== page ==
The next major release of Microsoft’s PC operating system is not far away. It’s worth taking a look. Image: Microsoft At the end of March, Microsoft began delivering the same Continue Reading
The next major release of Microsoft’s PC operating system is not far away. It’s worth taking a look.
At the end of March, Microsoft began delivering the same Windows 11 Insider builds to both Beta and Dev channels. This was the first sign that it’s in the process of finalizing what’s planned to be the first major update to Windows 11, 22H2.
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It’s important to remember that Windows 11 changes the familiar Windows servicing model used for Windows 10. Instead of two major releases each year, in Spring and in Fall, there’s going to be only one, along with regular updates that can refine the Windows 11 user experience without changing the underlying code.
The February 2022 update
We’ve already had one release in February 2022 that rolled out some of those refinements, adding support for Android apps running on Windows in the U.S., as well as improving the taskbar. Taskbar changes include a way of muting all windows when you’re in an online meeting using Teams. You can now click on an app’s hover preview to quickly share it with your meeting, speeding up access to documents and presentations. Other changes add a weather icon to the left of the taskbar, which also provides a shortcut for opening Windows 11’s widgets.
The February update swapped out two older apps for new versions, updating the venerable Media Player with a version that replaces Windows’ Groove music player at the same time, and providing the biggest update yet for the now Windows Store-delivered Notepad. The new Notepad brings in some Windows 11 interface features, as well as finally adding a dark mode.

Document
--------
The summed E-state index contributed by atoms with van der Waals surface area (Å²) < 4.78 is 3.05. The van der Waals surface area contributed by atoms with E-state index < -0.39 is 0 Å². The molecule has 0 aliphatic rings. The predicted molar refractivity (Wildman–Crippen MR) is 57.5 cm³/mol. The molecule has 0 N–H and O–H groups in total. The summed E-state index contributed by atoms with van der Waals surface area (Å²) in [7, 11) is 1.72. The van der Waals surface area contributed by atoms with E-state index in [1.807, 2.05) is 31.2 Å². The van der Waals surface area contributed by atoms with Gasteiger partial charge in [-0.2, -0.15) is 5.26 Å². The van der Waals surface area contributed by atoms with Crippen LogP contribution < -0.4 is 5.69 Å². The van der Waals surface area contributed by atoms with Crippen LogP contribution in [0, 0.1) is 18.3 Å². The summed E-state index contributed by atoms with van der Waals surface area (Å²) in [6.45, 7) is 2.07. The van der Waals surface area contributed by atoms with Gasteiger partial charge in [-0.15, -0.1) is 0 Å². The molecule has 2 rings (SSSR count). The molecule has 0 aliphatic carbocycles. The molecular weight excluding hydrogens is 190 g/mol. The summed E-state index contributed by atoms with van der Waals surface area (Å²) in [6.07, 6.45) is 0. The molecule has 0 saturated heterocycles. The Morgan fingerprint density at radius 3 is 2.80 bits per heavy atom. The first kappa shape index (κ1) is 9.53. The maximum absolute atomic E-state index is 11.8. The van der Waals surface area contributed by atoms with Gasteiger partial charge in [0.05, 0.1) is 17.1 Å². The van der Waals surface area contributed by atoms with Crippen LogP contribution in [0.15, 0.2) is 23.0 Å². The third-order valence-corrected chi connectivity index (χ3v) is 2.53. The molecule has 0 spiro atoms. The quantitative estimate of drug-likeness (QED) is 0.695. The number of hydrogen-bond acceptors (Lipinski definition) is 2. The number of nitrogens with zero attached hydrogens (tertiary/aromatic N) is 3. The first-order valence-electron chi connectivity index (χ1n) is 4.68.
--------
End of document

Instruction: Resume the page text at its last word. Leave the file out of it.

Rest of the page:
Here comes 22H2
Now it’s time for the first set of big changes that mix updates to Windows core features and to its look and feel. Users on the Beta channel are already using preview builds of 22H2, with many of its new features.
Windows 11’s taskbar has had a lot of criticism, as it is a big change to the way Windows used to work. It’s slowly restoring familiar features, while adding new ones to support new devices and use cases. Perhaps the most obvious is an update that changes its look and behaviour when you switch a convertible laptop into tablet mode. This changes the taskbar into one that collapses into a status viewer when you’re not using it, while providing an expanded, touch-first option when you want to use it.
Other changes improve the Start menu, giving you the option of increasing or decreasing the number of pinned apps. Apps on the start menu can now be grouped into folders, so you’re able to bring all your Office apps together, for example, making more efficient use of Start’s limited space. You’ll also get a new Task Manager, and Microsoft is working on updates to File Explorer. These are planned to include support for tabs, which have appeared in some Dev channel builds though aren’t currently available. It’ll be interesting to see how tabbed Explorer windows work and how users take advantage of them.
Accessibility for everyone
A useful new feature, Live Captions, shows how accessibility tools can be used by anyone. Turning on Live Captions will convert any speech to text: in meetings, in videos, even from your PC’s microphone. Building on the speech recognition tools used in Azure, Live Captions need to be enabled from Settings, turning on a key stroke that toggles the process and downloading the necessary language files. It’s now only available in U.S. English, but additional language support will be added. Voice data is processed locally; it won’t be uploaded to the cloud.